Coastal processes including the balance of deposition and erosion, were mostly undisturbed in the UK until about 200 years ago. Where they have been disrupted, for example by building groynes or seawalls, there have almost always been undesirable consequences that were predictable, but rarely foreseen.
In many countries landslides pose a serious threat to life and public services. The underlying causes of failures vary from place to place. The one feature that they all have in common is a geological history that begins with stable rocks and ends with the collapse of their weathered products
Oil shales are only seriously looked at during times of fuel crisis. In the UK the first of these was during World War 1 when part of the British Fleet remained in harbour due to a lack of fuel. Shales in the Carboniferous of Scotland were worked for over 100 years. The Kimmeridge Clay oil shales are the principle oil-source rock in the North Sea oilfields
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Logging Chalk, Mundford, Norfolk
Ely-Ouse water-transfer tunnel, Cambs.
1790 Hooken landslide, Beer, Devon
2006 Spittles landslide, Lyme Regis, Dorset
Coastal erosion at Sidmouth, Devon
Fossil forest, Exe Estuary, Devon
The former Scottish oil industry
Oil shales in Kimmeridge cliffs, Dorset
Remedial treatments, Bath hot springs
Roof-top pool at the new Thermae Spa, Bath
Gravesia, Kimmeridge Bay, Dorset
Chalk cliffs, Beer, Devon
The hot springs that emerge at 45-46 C at Bath Spa, Somerset are unique in the British Isles. They have probably been used for their therapeutic and presumed healing properties for several millenia, most recently by the NHS for the treatment of rheumatic ailments
Every application that makes use of rocks and/or their weathered products is underpinned by geological research. Site investigations, mineral workings and an understanding of landslides and coastal erosion processes require a 3-D knowledge of the rock successions. The ammonite Gravesia is one of the many fossils that are used for international correlation
R W Gallois BSc., PhD., C Geol., C Eng., FGS, FIMM
Site investigations are designed to acquire the information about ground conditions that are necessary to enable engineering works to be carried out safely and economically. In an ideal world this would include a detailed understanding of the geology of the site, but that is an aspiration rarely achieved for a number of reasons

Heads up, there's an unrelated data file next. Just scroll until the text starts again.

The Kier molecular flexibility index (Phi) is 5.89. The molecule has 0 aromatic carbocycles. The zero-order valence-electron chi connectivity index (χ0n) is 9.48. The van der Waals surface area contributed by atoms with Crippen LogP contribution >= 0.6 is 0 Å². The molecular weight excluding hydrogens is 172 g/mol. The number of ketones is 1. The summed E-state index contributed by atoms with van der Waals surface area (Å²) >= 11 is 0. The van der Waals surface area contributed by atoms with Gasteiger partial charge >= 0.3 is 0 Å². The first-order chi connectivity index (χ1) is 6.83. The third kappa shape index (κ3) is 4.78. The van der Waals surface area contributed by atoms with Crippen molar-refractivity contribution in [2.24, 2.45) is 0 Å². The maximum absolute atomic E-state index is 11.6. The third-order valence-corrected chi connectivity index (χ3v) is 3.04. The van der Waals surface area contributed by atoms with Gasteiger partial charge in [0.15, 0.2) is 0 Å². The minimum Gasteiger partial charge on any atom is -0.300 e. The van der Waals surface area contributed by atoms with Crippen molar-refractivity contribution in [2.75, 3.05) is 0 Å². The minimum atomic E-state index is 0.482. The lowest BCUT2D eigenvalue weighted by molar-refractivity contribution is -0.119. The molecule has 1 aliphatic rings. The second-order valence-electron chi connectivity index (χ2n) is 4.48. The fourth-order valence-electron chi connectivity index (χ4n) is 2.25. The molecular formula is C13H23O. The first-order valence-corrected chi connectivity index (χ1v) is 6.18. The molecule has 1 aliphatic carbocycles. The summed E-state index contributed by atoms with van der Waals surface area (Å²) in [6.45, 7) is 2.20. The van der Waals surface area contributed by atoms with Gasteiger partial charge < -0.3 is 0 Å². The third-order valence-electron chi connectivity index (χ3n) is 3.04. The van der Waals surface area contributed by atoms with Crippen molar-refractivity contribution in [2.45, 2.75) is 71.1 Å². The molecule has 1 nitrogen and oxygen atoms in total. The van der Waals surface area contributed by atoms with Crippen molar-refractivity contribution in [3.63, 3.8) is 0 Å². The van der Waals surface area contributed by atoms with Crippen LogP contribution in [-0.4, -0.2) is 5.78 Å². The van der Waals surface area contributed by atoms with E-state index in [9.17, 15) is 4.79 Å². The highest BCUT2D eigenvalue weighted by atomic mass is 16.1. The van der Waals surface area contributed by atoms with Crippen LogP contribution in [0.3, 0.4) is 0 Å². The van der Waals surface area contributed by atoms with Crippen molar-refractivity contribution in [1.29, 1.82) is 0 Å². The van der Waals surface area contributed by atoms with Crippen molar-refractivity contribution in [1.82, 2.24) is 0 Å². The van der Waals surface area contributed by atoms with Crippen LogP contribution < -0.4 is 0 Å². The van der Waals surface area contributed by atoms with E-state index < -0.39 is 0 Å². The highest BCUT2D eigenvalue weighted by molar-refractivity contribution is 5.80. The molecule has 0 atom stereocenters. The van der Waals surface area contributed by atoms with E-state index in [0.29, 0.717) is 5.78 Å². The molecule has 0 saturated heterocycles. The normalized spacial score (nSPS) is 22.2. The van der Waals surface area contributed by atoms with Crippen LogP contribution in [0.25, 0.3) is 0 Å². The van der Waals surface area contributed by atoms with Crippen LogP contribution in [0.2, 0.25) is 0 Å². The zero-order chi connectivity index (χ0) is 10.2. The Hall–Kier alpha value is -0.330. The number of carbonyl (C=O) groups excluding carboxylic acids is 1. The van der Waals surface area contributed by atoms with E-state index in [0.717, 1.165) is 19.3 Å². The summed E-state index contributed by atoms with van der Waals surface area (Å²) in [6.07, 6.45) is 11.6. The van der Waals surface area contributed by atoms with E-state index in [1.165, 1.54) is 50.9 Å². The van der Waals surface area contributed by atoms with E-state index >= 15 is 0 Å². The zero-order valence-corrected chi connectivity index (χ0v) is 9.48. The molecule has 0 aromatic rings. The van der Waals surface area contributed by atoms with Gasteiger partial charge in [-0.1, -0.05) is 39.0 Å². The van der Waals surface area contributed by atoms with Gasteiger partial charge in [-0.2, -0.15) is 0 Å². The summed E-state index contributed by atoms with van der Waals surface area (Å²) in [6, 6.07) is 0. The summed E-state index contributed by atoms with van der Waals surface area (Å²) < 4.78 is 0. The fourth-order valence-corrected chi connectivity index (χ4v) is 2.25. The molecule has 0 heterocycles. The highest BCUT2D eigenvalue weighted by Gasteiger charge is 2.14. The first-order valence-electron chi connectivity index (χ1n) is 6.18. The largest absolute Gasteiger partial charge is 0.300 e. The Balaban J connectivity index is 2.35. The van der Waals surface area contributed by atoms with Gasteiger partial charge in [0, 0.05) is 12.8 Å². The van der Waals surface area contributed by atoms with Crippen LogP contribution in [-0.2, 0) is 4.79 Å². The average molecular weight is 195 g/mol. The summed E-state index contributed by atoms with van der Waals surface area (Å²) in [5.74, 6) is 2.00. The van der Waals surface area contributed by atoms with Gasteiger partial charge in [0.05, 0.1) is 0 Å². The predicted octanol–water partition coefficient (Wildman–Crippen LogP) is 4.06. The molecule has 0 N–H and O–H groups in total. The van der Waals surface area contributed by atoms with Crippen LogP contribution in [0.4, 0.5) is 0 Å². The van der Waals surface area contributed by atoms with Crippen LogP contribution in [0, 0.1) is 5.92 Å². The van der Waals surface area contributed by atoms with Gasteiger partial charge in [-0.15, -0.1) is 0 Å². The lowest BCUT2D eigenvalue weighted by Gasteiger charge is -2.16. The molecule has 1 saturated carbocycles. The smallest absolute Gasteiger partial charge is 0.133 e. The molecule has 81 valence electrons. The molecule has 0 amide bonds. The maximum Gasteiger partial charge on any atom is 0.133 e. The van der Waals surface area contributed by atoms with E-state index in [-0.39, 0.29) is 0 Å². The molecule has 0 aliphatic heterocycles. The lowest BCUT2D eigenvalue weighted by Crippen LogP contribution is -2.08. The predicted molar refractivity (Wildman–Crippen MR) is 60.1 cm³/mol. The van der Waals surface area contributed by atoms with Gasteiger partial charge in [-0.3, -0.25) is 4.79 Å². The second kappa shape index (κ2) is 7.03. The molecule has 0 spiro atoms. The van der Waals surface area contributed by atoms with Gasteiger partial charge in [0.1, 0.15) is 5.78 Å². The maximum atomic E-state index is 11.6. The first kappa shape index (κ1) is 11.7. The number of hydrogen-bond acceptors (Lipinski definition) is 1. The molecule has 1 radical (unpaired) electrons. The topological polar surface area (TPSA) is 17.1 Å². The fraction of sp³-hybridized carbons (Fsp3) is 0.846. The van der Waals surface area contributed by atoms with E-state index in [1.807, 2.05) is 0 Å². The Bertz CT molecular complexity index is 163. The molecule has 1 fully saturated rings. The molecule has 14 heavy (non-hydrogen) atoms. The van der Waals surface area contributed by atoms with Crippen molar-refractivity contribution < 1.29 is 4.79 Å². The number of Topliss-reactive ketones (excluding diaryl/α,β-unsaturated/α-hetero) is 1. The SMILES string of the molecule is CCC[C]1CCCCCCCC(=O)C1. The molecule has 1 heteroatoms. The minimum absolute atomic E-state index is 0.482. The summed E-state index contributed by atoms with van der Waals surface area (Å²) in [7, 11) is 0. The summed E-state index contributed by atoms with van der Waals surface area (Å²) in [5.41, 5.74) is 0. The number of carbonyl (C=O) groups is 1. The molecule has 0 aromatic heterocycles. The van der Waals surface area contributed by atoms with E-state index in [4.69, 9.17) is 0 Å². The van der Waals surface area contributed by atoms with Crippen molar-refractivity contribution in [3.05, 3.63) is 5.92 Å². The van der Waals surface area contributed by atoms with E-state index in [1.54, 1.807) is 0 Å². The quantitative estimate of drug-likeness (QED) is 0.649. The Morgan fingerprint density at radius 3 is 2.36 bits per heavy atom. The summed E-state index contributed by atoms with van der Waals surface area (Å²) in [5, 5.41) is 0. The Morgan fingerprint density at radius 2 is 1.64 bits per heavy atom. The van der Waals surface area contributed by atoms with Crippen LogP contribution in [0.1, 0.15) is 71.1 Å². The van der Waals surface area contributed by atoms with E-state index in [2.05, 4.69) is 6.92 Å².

Specialist in the application of geology and geological processes to engineering problems related to ground stability, landslides, coastal erosion, alternative hydrocarbon and geothermal energy resources, and the potential effects of global warming. First-hand experience of geological mapping, borehole logging and stratigraphical interpretation of Mesozoic, Tertiary and Quaternary successions in eastern and southern England.
If this is not the most erudite and informative geological site in the World, please let me know of a better one.
Dorset Geologists' Association Group, the most active and enthusiastic local group in the Geologists’ Association, probably.
South West and Wessex groups of the Open University Geological Society. If you want to learn about real geology, in the field and in good company in SW Britain, then look no farther than the OU.
The most important addition to the Jurassic Coast World Heritage Site since its nomination in 2001. Watch this space.
Charmouth Heritage Centre: over 90,000 visitors per year, mostly children. Much more informative than many nationally funded museums, and at a tiny fraction of the cost to the taxpayer.
The principal venue for geological research in SW England with a professionally produced journal that puts many of its UK peers to shame.
British Geological Survey (BGS): the World’s oldest national geological survey with an unrivalled earth-science database to show for it, some of which can be downloaded free.
Jurassic of Russia and elsewhere: the most informative international Jurassic site on the web. Run by enthusiastic specialists: an antidote
to the image of academic palaeontologists as boring misfits.
Only ammonites and mostly French examples, but they treat them as a national treasure and they do so in such style.
Professor David Petley’s up-to-the minute descriptions of the how, why and where of landslides worldwide.
Find the locality on the Ordnance Survey map or Google and it gives you the National Grid and GPS references, and vice versa. Eminently useful. Saves wasting time visiting mis-referenced geological sites.